When David and Jeanette Reiss-Andersen, cofounders of the Oslo-based tiny home company Norske Mikrohus, set to work on their most recent project, their goal was to provide an environmentally friendly alternative to the standard-size home. "We wanted to create something for people looking for a way out of the rental and mortgage markets—something for those who want easy access to nature and to live with fewer possessions," David says. The result is Tind—a wood-wrapped house on wheels that measures 70 square feet and starts at $90K.
In imagining Tind, Jeanette, the company’s lead designer, knew she wanted both the exterior and the interior to be sheathed in wood. "We wanted the model to have a modern, natural feel," she says. "It’s in contrast to Vilde, our more classic model."
Clad in Norwegian spruce on the exterior and birch veneer on the interior, Tind is as practical as it is elegantly understated. Black aluminum window frames offset the pale tone of the spruce and create an aesthetic that’s both warm and elegant.
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Inside, the oiled birch veneer walls and ceiling practically glow, highlighting the subtle pattern of the wood grain. "The floor is ash," David says. "We wanted the warmth of the wood to be the dominant element for the interior."
The couple opted for wood cabinetry fronts without trim or decorative elements, and they employed doors and windows without frames. "It’s minimalistic," David explains. "We wanted this model to patina with use. Any scratches on the walls will not leave a mark in the same way they would on a painted wall. It’s a small space, so people get closer to the walls, making them easier to mark."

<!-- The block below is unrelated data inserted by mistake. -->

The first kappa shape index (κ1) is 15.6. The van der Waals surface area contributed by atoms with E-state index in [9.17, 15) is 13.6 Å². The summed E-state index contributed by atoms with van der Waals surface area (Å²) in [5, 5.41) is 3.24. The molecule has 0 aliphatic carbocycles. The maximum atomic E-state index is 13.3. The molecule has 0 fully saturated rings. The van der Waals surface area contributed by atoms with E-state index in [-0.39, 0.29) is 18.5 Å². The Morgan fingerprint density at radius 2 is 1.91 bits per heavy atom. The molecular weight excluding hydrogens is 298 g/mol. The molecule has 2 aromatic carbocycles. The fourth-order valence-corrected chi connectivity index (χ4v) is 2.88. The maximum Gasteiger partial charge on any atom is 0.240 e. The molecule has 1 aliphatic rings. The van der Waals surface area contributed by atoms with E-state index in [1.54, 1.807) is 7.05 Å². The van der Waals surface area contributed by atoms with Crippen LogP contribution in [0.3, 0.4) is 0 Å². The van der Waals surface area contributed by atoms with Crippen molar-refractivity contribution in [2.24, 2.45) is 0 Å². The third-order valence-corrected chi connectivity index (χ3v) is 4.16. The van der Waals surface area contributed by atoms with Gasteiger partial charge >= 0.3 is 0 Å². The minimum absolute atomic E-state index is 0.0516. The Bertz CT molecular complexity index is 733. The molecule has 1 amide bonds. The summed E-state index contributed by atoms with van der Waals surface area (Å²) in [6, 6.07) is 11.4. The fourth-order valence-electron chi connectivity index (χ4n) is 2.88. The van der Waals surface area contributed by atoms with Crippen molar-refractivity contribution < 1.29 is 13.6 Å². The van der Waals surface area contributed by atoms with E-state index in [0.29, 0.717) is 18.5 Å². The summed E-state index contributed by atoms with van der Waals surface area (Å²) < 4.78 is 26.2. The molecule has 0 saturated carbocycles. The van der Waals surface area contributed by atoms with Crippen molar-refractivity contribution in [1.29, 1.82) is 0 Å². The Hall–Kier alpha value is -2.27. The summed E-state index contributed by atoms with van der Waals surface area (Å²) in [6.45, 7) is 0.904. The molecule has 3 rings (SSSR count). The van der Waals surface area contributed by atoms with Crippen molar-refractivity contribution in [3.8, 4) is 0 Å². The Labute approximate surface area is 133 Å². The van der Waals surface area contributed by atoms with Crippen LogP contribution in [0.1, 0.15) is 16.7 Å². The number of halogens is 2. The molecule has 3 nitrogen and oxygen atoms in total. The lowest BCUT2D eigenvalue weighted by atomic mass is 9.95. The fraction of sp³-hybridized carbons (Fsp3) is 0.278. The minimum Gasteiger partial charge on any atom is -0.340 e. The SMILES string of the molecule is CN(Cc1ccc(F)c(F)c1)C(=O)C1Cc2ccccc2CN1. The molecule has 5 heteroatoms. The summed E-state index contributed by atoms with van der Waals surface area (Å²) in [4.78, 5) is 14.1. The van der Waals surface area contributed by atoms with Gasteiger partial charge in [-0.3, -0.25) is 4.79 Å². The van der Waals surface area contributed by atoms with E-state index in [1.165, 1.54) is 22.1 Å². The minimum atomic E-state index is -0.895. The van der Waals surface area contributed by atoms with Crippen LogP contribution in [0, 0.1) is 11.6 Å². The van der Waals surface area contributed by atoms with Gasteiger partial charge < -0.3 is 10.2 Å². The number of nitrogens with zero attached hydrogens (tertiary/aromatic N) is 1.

Tind also features a skylight, automated drapes, a washing machine, and a walk-in closet. "After we created Vilde, we had a lot of requests for a tiny home with a skylight from clients," David says. "And a walk-in closet in a tiny house is just cool. It has almost exactly the same amount of storage as the storage space under the stairs in Vilde."
Devising a tiny home on wheels was of the utmost importance to the Reiss-Andersens, who want to inspire a new way of living. "Our houses are complete units with room for every necessary household item, but they’re flexible and mobile," David says. "You can move them around as you choose—as year-round homes or as a getaway cabins. The idea is to have the freedom to live where you want, and the ability to take your tiny home wherever life takes you."
The couple is facilitating not only freedom, but a way for people to live in nature without interference. "The use of local Norwegian materials is important, and we have technical features like gas, solar panels, and even a Norwegian combustion toilet for higher sustainability. Our homes leave almost no ecological footprint and because they’re affordable—they make housing available for environmentally conscious people who want to live sustainably, or who don’t have the equity to buy a traditional house."
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